Of course, all of this was done before intricacies of infinite series, limit processes, and functions, were completely worked out. However, the ideas relating to summability were, and are, quite useful.
     
  9. Jul 16, 2009 #8
    In physics (and mathematics too) the series like 1-2+3-4.... follow from some function expansion so they represent it, after carefully summing up. It is especially easy to understand if we apply a non-linear summation (the searched function is not a polynomial, isn't it?).
     
  10. Jul 17, 2009 #9
    Thanks for the replies, guys. Just one question... How is it that we can set x=-1 if the equation below only applies if the absolute value of x is less than 1?

     
  11. Jul 17, 2009 #10
    the idea icosane is to insert [tex] x=-1+ \epsilon [/tex] being epsilon any positive quantity so x belongs to the convergence raidus of the series, and we can ignore the epsilon terms in the end after performing the calculations.
     
  12. Jul 17, 2009 #11

    statdad

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    Aaaaah, that's the $64 question, isn't it? Remember, these 'calculations' were done before the behavior of infinite series and limits were completely worked out; it is better to think of them as formal manipulations rather than rigorous proofs.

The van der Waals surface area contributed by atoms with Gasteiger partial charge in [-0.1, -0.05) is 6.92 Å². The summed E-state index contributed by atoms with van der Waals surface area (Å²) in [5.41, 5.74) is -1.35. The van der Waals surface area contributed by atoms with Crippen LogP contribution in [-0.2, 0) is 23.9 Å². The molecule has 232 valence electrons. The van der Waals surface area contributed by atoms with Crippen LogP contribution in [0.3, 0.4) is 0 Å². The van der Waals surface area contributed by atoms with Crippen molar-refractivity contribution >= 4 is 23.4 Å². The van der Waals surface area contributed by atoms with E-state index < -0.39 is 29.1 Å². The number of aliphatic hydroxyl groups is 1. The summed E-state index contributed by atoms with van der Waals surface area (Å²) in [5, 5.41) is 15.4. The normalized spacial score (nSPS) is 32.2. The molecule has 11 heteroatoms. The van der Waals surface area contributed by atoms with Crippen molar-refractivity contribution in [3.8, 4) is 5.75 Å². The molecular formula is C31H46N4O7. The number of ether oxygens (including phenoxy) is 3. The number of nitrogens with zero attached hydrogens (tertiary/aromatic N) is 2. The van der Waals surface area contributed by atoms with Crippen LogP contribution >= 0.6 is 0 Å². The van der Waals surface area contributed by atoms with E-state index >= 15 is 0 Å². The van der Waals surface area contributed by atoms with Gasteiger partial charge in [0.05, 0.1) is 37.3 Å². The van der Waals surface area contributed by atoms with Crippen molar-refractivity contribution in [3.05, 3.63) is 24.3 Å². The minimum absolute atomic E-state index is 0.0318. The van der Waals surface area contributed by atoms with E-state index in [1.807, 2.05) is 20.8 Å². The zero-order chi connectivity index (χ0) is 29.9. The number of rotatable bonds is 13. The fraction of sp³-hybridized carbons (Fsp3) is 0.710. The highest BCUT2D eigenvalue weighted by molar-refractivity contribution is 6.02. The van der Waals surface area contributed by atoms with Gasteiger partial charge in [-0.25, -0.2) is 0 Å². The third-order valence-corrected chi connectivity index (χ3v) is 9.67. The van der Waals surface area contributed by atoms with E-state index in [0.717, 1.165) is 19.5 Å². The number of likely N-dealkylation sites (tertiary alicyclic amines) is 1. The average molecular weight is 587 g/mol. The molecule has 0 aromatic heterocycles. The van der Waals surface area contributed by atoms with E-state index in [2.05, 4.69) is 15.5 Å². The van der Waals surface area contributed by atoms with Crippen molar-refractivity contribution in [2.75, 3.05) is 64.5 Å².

One classic book on infinite series and sequences is by Konrad Knopp, "Theory and Applications of Infinite Series". In the introductory chapter on divergent series he makes this comment/observation about the type of work I've shown.

    "It is true that most mathematicians of those times held themselves aloof from such results in instinctive mistrust, and recognized only those which are true in the present-day sense. But they had no clear insight into the reasons why one type of result should be admitted, and not the other."

    He further states "... Euler always let these stand when they occurred naturally by expanding an analytical expression which itself possessed a definite value. This value was in every case regarded as the sum of the series."

    These are from Chapter XIII, page 458, in my copy of the book.

    A similar book by Bromwich also contains very good discussions of these issues: my copy is in my school office at this time, so I can't point you to a chapter.
     
  13. Jul 17, 2009 #12

    statdad

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    No, not in the original "derivations" by Euler and others - see my previous post and the associated text.
     
  14. Jul 17, 2009 #13

    You'll find a lot of information already in the first few pages. What happens often in physics problems is that you have some problem that you cannot solve exactly and then the standard procedure is to set up a perturbation teory. The problem you want to solve may be not so far removed from a different problem that can be solved exactly.